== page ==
Trial of Billy Kenoi associate Malu Motta: threats against witnesses
Advertiser: "The shell went through my nose and shattered the lower part of my skull," Tino Sao said. "It's still in there, you know. They couldn't take it out. It kept moving."
SB: Golfers who witnessed fatal shootings at the Pali Golf Course on Jan. 7, 2004, did not want to talk to police about what they saw because their lives were threatened, Thomas Brady, assistant U.S. attorney, said yesterday. In addition to threats against anybody who testified, there were bomb threats made on the Pali Golf Course office....
Related: Billy Kenoi Helped Pali Shooter , Billy Kenoi at Shooters—and the Pali shooter—the connections , Malu Motta: “I need one governor so he can pardon me.” , Kenoi Fundraiser payout? Gotti lawyer on Pali murder case
Ceded Lands: Not even Ginsburg buys OHA's arguments
The Office of Hawaiian Affairs sued the state to prevent it from selling some of the property in question. Speaking for the office, Shanmugam discounted the apology resolution’s effect on the state court’s decision. He said that state law created the fiduciary duty ensuring that interests of native Hawaiians were properly addressed. The state court made clear that it was relying on the apology resolution only for the acknowledgment that native Hawaiians had unresolved claims, he said.
Ginsburg didn’t seem to agree though. She said the Hawaii Supreme Court stated that its decision was “dictated by” the apology resolution. Those representing native Hawaiians in the legal battle were “treating it now as sort of window dressing, icing on the cake, really didn’t matter.”
(This is going to be 9-0 against OHA)
Final Kaua‘i Springs permit approved: Judge defeats OHA and Kauai Planning Commish
The commission, complying with a fall 2008 order from 5th Circuit Judge Kathleen Watanabe, approved a special permit four weeks after doing the same for a use permit and a Class IV zoning permit. The three documents go a long way toward lifting the cloud that had been hovering over the company as it operated on the strength of a temporary injunction since May 2007.
The final permit approval came with caveats. Conditions were attached based on representations made by the applicant in the September 2005 permit application and agreed to Tuesday by Kaua‘i Springs owner Jim Satterfield and attorney Robert Thomas, according to David Minkin, special counsel for the county in the matter.
The new conditions limit the size of the bottling facility to 1,600 square feet of gross floor space and limit the traffic in and out of the facility to eight round trips per day by delivery trucks and office personnel. The limits effectively put a cap on the amount of water the company can bottle and distribute without actually doing so directly, as Watanabe’s ruling essentially made clear that the commission has no jurisdiction in water disputes.
Commissioner and former Chair Steven Weinstein said to his colleagues, “You may have some reservations but the court order (ties our hands). ... You got to do it. The only way is by attaching as much conditions as we can.”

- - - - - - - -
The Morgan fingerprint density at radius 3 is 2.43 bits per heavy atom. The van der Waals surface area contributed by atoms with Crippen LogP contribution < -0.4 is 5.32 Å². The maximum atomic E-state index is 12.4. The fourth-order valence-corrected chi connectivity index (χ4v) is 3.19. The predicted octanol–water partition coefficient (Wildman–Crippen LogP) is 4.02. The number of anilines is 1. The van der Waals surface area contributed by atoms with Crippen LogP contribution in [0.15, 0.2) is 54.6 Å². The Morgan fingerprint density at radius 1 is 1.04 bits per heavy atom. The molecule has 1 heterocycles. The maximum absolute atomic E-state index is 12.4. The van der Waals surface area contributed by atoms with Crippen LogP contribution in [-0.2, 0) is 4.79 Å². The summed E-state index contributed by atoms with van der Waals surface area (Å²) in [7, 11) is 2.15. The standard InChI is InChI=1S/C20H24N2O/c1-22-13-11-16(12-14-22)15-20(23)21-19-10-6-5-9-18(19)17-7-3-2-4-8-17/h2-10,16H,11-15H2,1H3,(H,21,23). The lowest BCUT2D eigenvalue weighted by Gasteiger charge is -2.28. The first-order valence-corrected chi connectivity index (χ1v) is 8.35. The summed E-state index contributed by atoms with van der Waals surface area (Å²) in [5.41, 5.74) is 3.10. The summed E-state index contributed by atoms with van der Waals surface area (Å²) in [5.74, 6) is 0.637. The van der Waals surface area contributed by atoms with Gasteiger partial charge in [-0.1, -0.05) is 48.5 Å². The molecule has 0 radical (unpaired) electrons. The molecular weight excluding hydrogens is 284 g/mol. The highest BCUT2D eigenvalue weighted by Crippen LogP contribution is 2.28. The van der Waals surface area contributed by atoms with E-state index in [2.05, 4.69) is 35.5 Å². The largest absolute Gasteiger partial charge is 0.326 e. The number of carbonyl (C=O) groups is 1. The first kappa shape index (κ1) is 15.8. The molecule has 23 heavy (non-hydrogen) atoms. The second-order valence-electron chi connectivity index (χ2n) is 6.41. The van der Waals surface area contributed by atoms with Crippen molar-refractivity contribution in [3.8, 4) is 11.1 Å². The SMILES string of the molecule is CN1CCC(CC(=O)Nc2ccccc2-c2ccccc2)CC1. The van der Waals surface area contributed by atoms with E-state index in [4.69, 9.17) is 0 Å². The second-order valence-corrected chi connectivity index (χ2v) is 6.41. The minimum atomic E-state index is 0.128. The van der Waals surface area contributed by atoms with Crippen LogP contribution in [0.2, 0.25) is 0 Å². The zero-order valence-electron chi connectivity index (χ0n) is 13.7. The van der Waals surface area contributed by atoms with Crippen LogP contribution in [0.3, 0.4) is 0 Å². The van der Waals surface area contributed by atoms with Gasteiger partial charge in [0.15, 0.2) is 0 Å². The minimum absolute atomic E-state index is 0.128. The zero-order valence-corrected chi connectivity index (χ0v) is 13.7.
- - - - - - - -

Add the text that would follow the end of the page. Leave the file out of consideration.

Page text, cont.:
Related: Ue ka lani, ola ka OHA?
After the Porkulus, comes even more pork: 8,570 earmarks at a cost of $7.7 billion
WASHINGTON - Congress went on a pork-a-palooza yesterday, approving a massive spending bill with big bucks for Hawaiian canoe trips, research into pig smells, and tattoo removal - all while the nation faces an economic crisis. Among the recipients of federal largesse is the Polynesian Voyaging Society of Honolulu, which got a $238,000 "earmark" in the bill.
Visitor arrivals fell 12.5% in January
In January, Hawaii's visitor arrivals fell to 522,241, a 12.5 percent decrease from the same period in the prior year, according to data released today by the Department of Business, Economic Development and Tourism. And, those that came by air spent 13.6 percent less than travelers who visited the islands in January 2008.
Marshall's post to be filled by mail-in, walk-in ballot
The deadline for the city to receive ballots in the mail from registered Windward Oahu voters is April 23. There will not be an official voting day, such as in primary and general elections, but the city plans to have walk-in voting for two weeks at Honolulu Hale.
HR: Pflueger suddenly healthy again...and interesting tidbits from the Civil Unions testimony
Honolulu City Council member Gary Okino pushed his way to the front of hundreds of testifiers early on and demanded time at the podium, after which he talked about men and women’s “parts” and how men’s parts don’t fit with other men’s parts. He was opposed to the bill.
Board of Education Member Kim Coco Iwamoto, a transgender who testified for civil unions, revealed a startling lack of knowledge when questioned by Senator Mike Gabbard about school procedures involving textbook selection and curriculum should civil unions become state law.
Former Board of Education member Debi Hartman took it upon herself to give many reason why the state reciprocal beneficiaries law could not just be amended as some Senators and testifiers suggested. However, upon questioning, the research conclusions were her own and a few other individuals....
A number of African Americans testified they were insulted by two things: 1) pro-HB 444 supporters likening their struggle to that of African Americans; and 2) supporters use of Martin Luther King Jr. to justify their position, even though King never said a word about same sex marriages, rather dedicated all his time to racial and ethnic harmony.